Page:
International student found world of opportunities at RIT
A. Sue Weisler
Nurul Hawa Ahmed picked RIT four years ago without ever having set foot on campus. For that matter, she had never traveled outside of Malaysia.
RIT is one of the few U.S. universities to which the Malaysian government sends its brightest students to pursue biotechnology. Hawa is one of 100 Malaysian students enrolled in the program at RIT. She will graduate this month with her bachelor’s degree, and return to Malaysia with a highly marketable education and opportunities she might never have had back home.
Hawa’s sense of adventure and ambition overcame her initial anxiety at leaving her family in Perak State located north of the Malaysian capital Kuala Lumpur on the Peninsula Malaysia. She is the first in her family to study abroad. “It’s kind of a big thing for me,” she says.
Hawa could have attended State University of New York at Buffalo, Pennsylvania State University or University of California at Davis, but she was intrigued by RIT’s quarter system. It represented a departure for her from the British-style semester system common in Malaysia in which students’ grades depend solely on their final exams.
“When I came here I saw myself change and become really good in time management and academic performance,” Hawa says. “I could get involved in clubs and other things. It’s really opened my eyes that I can do anything I want here. I can excel and be myself.”
Hawa has taken nothing for granted while at RIT. She regards every class, research opportunity and club activity she’s engaged in as a privilege. In 2008, Hawa began working closely with Michael Savka, associate professor and director of biotechnology, studying a bacterial communication system called quorum sensing. In the summer of that year, she was selected to participate in the university’s undergraduate research program. She received a $3,000 stipend to screen and identify bacteria affecting sugarcane and grape vines. In the process, she learned how to work in a lab.
“I learned a new technique every time and how to improve the technique,” she says. “We experimented. Sometimes it’s frustrating, but this is what my professors call ‘research.’ And now I can understand why people do 10 or 20 years of research. I totally understand now.”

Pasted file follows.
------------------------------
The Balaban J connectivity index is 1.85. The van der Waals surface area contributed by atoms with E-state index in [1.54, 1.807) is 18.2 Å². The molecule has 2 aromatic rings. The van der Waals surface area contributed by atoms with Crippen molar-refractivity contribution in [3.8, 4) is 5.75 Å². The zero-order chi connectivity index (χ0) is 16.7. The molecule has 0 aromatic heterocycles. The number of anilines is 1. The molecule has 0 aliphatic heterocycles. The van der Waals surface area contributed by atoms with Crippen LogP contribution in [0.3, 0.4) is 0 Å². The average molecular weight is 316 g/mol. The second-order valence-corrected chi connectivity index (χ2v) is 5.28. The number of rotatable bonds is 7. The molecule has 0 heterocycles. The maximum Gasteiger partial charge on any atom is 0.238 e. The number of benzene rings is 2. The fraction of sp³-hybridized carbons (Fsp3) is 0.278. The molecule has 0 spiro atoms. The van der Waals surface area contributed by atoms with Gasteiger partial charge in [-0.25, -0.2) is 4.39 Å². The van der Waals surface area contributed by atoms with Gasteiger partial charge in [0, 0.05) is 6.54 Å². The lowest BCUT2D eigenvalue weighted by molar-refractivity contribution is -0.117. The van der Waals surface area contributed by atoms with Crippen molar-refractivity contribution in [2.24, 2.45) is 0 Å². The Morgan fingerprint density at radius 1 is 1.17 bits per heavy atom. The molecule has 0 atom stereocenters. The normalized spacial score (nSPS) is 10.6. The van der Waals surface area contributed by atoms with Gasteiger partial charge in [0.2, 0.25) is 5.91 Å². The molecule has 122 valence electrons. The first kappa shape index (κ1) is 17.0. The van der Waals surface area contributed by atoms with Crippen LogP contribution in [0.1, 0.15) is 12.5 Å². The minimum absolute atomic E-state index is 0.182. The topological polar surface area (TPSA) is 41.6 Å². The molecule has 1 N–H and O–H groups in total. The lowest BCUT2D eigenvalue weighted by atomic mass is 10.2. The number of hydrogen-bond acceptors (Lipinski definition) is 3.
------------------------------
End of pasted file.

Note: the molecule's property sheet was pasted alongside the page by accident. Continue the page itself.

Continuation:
Hawa presented her research at the 18th Annual Undergraduate Research Symposium, Rochester Academy of Science and College of Science Undergraduate Research Seminar. She continued to stretch her public speaking skills by participating in the Institute Public Speaking contest last fall with a talk about fish therapy, a trend in Southeast Asian spas that uses tiny fish during pedicures to nibble away dead skin.
Hawa’s interest in public speaking ties in with her deliberate effort to cultivate her interpersonal skills outside of the laboratory. Her minor in business management and concentration in communication have given her opportunities to connect with other students and professors outside of her major.
“I want to improve my interpersonal skills and my communication skills to be confident to talk to others,” Hawa says, “because I realize all those skills are really important if you want to have your own business in biotechnology. You have to have those skills as well as your laboratory skills.”
Connecting with people and planning events is also high on Hawa’s list of things to do. She is a former vice president of the RIT Malaysian Student Association and a dancer in the troupe that performed during the annual Malaysian Week event. The troupe was invited to dance at Cornell University in February following its first place win at RIT’s Global Unification Day competition.
Hawa also has volunteered as a Peer Advisory Leader in 2008 with the international student orientation programs. And she was recently invited to join the Platinum Training Team to attract more students to the Center for Student Innovation. During Imagine RIT: Innovation and Creativity Festival, Hawa welcomed thousands of people to the center. “I personally think that Imagine RIT is a phenomenal event and it should be held every year,” she says. “It’s also another way for RIT to serve the Rochester community and other people as whole.”
When Hawa returns to Malaysia at the end of this month, she will take a break before pursuing a doctorate in horticulture. “In Malaysia, we have a lot of interest in improving the productivity of crops, so I think horticulture is really relevant.” Eventually, she might have her own business or become a professor. At this point, the future is a little uncertain, just as when she arrived in Rochester in 2006. The difference is now Hawa knows without a doubt that she can accomplish many things.
“When I got here I had a mindset that I want to change. That’s why you come here. I want to experience new things, to be a better person, so I choose to be involved, I choose to be active, I choose to strive for excellence in academics—because I found that is really restrictive to do at home. It’s not that you can’t do it, but here I found it’s a lot easier. And I found I can do these things, and I’m really motivated by that.”
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